Rhode Island is the smallest state in the country, located in the northeastern New England region. The state is well known for its sandy shores and colonial history preservation. The capital city of Providence is home to Brown University and around 180,000 of the total population of just over one million people in Rhode Island. Bordered by Connecticut and Massachusetts, Rhode Island is a frequent tourist stop during the fall months to get a glimpse of the colorful foliage.
Covering just 1,212 square miles, Rhode Island is among the top-ten states for opioid overdose death rates. According to the National Institute on Drug Abuse (NIDA), the 2016 overdose death rate in Rhode Island was 26.7 deaths per 100,000, twice the national average of 13.3 deaths per 100,000 people. From 2014 to 2016, heroin-related overdose deaths declined from 66 to 25; however, overdose deaths attributable to prescription opioids and fentanyl increased over the same two years. The greatest concern in Rhode Island is the abuse of fentanyl, which has caused the vast majority of overdose deaths in the state.
The Rhode Island Department of Health shows a gradual decrease in nonfentanyl-related overdose deaths consistent with an increase in fentanyl-related overdose deaths. The number of overdose deaths involving fentanyl in Rhode Island has increased fifteen-fold since 1999. Although overdose death rates are on the decline in the small state, Rhode Island is still struggling to get control over the opioid scourge.
The opioid epidemic impacting Rhode Island is also evident in the addiction treatment admissions for the state. For the year 2017, the Treatment Episode Data Set (TEDS) report showed heroin or other opioids to be the primary drug of abuse in about six thousand treatment admissions throughout the state, which accounted for 41.3 percent. Compared to admissions for alcohol as the primary substance of abuse, making up 24.8 percent of total admissions, there is a considerable gap between substances of abuse in the state.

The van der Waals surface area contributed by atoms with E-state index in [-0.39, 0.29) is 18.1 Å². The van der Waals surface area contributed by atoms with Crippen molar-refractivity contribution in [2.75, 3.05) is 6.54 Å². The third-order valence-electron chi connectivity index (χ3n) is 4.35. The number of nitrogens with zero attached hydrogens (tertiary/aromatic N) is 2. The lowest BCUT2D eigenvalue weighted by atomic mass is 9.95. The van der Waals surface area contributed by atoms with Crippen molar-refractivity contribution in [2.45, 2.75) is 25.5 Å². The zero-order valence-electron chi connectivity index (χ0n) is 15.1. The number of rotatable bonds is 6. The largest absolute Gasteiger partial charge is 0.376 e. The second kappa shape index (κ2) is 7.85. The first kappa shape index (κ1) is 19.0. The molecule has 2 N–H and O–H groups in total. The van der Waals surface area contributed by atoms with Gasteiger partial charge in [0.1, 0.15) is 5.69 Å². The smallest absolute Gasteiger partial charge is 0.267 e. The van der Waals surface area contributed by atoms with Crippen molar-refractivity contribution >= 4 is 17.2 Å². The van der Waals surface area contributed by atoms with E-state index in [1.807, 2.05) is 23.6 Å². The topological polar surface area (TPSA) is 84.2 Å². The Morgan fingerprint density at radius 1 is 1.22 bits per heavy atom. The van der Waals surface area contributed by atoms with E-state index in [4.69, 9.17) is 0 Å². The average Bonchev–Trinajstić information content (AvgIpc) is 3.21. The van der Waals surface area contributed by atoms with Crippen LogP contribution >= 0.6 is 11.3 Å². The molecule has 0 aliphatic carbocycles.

In a small state with such an enormous problem, there are fewer than one hundred addiction treatment centers and services.
Few as they are, several levels of care are available for varying stages of addiction and recovery, including:
Some of the specific populations that Rhode Island addiction treatment programs can serve include the following:
Different addiction treatment programs in Rhode Island can accept many different types of payment for services, and some of these include:
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